"We all rooted for the home team"; "I'm pulling for the underdog"; "Are you siding with the defender of the title?"
"pull the old soup cans from the supermarket shelf"
An act of pulling (applying force)
He gave the hair a sharp pull and it came out.
An attractive force which causes motion towards the source
Any device meant to be pulled, as a lever, knob, handle, or rope
a zipper pull
influence, especially as a means of gaining advantage
Appeal or attraction or (as of a movie star)
The situation where a client sends out a request for data from a server, as in server pull, pull technology
A journey made by rowing
to apply a force to (an object) so that it comes toward the person or thing applying the force
to persuade (someone) to have sex with one
to remove (something), especially from public circulation or availability
Each day, they pulled the old bread and set out fresh loaves.
to do or perform
to retrieve or generate for use
I'll have to pull a part number for that.
to apply a force such that an object comes toward the person or thing applying the force
You're going to have to pull harder to get that cork out of the bottle.
to toss a frisbee with the intention of launching the disc across the length of a field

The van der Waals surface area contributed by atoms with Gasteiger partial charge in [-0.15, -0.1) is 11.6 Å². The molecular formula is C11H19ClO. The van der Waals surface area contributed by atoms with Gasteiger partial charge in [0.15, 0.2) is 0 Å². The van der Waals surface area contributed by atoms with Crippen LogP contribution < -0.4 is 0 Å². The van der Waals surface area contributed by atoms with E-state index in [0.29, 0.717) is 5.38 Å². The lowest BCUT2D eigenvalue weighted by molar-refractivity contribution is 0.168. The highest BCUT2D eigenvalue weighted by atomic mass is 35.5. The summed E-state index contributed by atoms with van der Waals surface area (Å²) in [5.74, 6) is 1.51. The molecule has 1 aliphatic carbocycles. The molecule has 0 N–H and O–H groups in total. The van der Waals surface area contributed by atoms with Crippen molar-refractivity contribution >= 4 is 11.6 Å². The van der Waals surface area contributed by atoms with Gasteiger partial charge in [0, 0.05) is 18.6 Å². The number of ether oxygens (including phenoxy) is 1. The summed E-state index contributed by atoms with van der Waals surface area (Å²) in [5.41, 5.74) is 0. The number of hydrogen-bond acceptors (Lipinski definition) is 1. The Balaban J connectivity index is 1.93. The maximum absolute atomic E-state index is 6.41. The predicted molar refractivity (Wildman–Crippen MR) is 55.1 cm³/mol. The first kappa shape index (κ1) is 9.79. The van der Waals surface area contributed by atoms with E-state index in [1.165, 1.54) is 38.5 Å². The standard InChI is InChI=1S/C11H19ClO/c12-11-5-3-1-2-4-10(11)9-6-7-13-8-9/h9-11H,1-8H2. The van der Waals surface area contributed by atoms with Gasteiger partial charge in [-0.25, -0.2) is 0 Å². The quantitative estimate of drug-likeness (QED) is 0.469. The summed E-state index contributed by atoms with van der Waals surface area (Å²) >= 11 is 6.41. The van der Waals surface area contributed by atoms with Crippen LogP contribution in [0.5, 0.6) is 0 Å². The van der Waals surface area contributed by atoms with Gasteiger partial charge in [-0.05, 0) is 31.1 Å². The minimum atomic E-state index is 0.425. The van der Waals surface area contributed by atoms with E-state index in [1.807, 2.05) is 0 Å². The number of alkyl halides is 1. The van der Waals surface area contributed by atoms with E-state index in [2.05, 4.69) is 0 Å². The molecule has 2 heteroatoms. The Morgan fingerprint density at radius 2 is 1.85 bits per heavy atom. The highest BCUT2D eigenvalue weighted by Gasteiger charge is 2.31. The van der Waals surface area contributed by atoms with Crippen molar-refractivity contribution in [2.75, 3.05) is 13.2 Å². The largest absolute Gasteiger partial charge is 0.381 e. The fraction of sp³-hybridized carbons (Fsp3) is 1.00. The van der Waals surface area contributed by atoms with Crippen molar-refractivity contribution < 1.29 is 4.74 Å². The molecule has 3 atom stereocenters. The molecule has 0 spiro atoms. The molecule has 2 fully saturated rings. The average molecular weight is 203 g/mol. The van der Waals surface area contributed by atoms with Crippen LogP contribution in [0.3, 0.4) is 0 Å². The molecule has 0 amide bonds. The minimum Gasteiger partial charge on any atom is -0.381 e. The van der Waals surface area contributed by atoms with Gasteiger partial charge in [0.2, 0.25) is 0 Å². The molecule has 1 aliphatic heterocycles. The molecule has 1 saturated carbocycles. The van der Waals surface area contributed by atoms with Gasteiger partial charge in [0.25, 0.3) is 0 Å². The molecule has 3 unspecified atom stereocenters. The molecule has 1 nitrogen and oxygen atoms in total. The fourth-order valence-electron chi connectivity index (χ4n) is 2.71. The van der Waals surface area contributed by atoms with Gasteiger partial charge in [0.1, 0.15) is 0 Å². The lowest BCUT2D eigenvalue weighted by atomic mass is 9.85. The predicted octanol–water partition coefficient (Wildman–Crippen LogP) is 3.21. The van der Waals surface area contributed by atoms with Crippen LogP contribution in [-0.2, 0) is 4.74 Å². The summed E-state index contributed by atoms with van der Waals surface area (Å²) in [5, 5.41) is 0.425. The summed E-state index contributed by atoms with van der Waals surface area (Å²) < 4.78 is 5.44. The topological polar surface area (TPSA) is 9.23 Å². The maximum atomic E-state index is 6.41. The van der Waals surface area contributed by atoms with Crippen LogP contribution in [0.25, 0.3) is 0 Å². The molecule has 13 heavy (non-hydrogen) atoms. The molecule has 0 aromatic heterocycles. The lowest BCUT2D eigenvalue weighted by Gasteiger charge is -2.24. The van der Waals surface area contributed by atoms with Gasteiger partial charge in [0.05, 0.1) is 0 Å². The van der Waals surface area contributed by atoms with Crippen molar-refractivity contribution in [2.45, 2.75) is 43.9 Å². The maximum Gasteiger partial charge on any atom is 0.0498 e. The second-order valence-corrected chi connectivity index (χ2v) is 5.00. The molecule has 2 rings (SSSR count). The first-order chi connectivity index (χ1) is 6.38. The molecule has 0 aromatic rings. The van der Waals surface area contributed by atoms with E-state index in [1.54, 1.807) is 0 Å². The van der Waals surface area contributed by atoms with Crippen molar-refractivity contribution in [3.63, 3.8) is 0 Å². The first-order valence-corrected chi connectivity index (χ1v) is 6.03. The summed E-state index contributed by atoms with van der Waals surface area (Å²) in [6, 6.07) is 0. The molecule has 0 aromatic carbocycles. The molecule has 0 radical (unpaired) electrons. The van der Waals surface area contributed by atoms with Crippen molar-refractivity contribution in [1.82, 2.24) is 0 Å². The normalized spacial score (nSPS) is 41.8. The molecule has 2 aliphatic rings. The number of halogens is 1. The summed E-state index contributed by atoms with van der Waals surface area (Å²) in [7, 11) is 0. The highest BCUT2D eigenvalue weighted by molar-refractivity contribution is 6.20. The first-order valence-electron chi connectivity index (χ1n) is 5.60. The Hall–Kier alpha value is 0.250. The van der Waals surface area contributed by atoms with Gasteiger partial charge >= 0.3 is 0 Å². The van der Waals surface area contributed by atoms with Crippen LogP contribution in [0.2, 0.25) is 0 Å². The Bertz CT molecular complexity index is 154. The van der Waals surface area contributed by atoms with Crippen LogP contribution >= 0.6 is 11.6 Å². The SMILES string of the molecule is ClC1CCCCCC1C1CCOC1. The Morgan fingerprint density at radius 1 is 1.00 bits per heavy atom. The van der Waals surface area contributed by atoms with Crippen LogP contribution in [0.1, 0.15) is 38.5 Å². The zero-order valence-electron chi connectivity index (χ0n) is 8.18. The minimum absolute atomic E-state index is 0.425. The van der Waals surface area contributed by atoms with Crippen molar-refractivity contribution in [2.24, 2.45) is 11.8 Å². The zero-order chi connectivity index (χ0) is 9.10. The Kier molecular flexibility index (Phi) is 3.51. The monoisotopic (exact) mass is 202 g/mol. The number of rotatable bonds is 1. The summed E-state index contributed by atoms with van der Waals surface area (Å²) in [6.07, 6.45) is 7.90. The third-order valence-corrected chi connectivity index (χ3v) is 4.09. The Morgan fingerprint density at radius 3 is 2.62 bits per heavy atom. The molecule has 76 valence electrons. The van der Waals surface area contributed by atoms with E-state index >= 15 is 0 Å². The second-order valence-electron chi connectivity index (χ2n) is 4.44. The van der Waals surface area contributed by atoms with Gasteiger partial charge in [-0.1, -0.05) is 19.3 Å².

Origin: From pullen, from pullian. Related to pullen, pulen, púla.
to draw, or attempt to draw, toward one; to draw forcibly
to draw apart; to tear; to rend
to gather with the hand, or by drawing toward one; to pluck; as, to pull fruit; to pull flax; to pull a finch
to move or operate by the motion of drawing towards one; as, to pull a bell; to pull an oar
to hold back, and so prevent from winning; as, the favorite was pulled
to take or make, as a proof or impression; -- hand presses being worked by pulling a lever
to strike the ball in a particular manner. See Pull, n., 8
to exert one's self in an act or motion of drawing or hauling; to tug; as, to pull at a rope
the act of pulling or drawing with force; an effort to move something by drawing toward one
a contest; a struggle; as, a wrestling pull
a pluck; loss or violence suffered
a knob, handle, or lever, etc., by which anything is pulled; as, a drawer pull; a bell pull
the act of rowing; as, a pull on the river
the act of drinking; as, to take a pull at the beer, or the mug
something in one's favor in a comparison or a contest; an advantage; means of influencing; as, in weights the favorite had the pull
a kind of stroke by which a leg ball is sent to the off side, or an off ball to the side
Origin: [AS. pullian; cf. LG. pulen, and Gael. peall, piol, spiol.]
Chambers 20th Century Dictionary